Seeing Through the Brain: Reconstructing Visual Images from Brain Signals

A team of researchers from Shanghai Jiao Tong University and Microsoft Research have developed a new method to reconstruct visual images directly from brain signals. Published in a paper titled “Seeing through the Brain: Image Reconstruction of Visual Perception from Human Brain Signals“, this breakthrough demonstrates the possibility of linking human visual perception with complicated EEG brain signals.

The method, called NEUROIMAGEN, is able to take EEG signals recorded while a person views images and reconstruct approximations of those original images. This is achieved through a pipeline that first extracts multi-level semantic information from the EEG data, including both fine details and high-level features. These are then fed into a pretrained generative model that synthesizes a new image matching the original visual stimulus.

In experiments using a public dataset of EEG responses to ImageNet photos, NEUROIMAGEN achieved significantly higher accuracy and realism compared to previous approaches. On average it correctly matched the category of the original image 86% of the time, versus just 5% for earlier methods. The quality of reconstructed images was also greatly improved, with higher inception scores demonstrating more coherent and realistic outputs.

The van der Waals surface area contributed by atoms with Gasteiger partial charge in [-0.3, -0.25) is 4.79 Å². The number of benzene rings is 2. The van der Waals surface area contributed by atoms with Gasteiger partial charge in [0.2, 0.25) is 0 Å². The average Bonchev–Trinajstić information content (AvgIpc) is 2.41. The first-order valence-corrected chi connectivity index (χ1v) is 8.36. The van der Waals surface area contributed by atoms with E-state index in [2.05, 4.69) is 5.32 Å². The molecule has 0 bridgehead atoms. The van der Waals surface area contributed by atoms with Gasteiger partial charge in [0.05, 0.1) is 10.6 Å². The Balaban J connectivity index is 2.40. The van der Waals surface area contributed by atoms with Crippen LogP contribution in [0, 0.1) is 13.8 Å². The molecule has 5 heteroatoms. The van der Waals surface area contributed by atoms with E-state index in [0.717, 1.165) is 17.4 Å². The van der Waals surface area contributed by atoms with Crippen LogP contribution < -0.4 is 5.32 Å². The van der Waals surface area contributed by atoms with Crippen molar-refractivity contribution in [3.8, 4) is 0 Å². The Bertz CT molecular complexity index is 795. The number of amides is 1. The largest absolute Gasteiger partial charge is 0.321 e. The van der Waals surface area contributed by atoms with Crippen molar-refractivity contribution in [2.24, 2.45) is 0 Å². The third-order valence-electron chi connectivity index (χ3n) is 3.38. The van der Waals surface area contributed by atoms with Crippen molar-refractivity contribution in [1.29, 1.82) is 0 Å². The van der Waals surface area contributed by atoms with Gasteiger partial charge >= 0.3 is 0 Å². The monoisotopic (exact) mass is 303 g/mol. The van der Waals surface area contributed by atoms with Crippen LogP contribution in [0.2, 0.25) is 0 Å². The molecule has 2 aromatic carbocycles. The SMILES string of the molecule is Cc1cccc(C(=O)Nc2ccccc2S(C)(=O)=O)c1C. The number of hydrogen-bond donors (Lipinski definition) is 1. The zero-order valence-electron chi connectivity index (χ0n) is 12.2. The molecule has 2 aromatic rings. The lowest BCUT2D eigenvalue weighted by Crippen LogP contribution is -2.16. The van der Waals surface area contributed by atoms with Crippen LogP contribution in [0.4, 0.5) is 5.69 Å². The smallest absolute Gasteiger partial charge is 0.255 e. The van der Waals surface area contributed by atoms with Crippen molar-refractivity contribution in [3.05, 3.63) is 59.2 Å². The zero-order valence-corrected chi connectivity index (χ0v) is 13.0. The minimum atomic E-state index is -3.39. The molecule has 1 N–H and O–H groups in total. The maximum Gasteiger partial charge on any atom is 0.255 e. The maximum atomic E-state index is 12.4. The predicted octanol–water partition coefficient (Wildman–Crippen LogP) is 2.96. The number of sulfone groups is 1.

This research provides an important proof of concept for decoding visual information from portable brain imaging. While image quality remains limited compared to the complexity of human vision, the techniques show promise for brain-computer interfaces and neuroscience applications. Potential use cases include reconstructing blurred or occluded images when normal vision is impaired, and studying how perception arises within cognitive systems.

As EEG technology and neural networks continue advancing, the fidelity of reconstructed visuals is likely to improve. The authors suggest that integrating other modalities like fMRI* could provide additional signals to further enhance image decoding from the brain. By revealing more of the “black box” of vision, projects like NEUROIMAGEN inch us closer to replicating and understanding intelligence.


*) fMRI: functional Magnetic Resonance Imaging is a neuroimaging technique that measures brain activity by detecting changes in blood flow. It works by using MRI scanners to take a series of brain images over time that detect small changes in the magnetic properties of blood oxygenation and flow.

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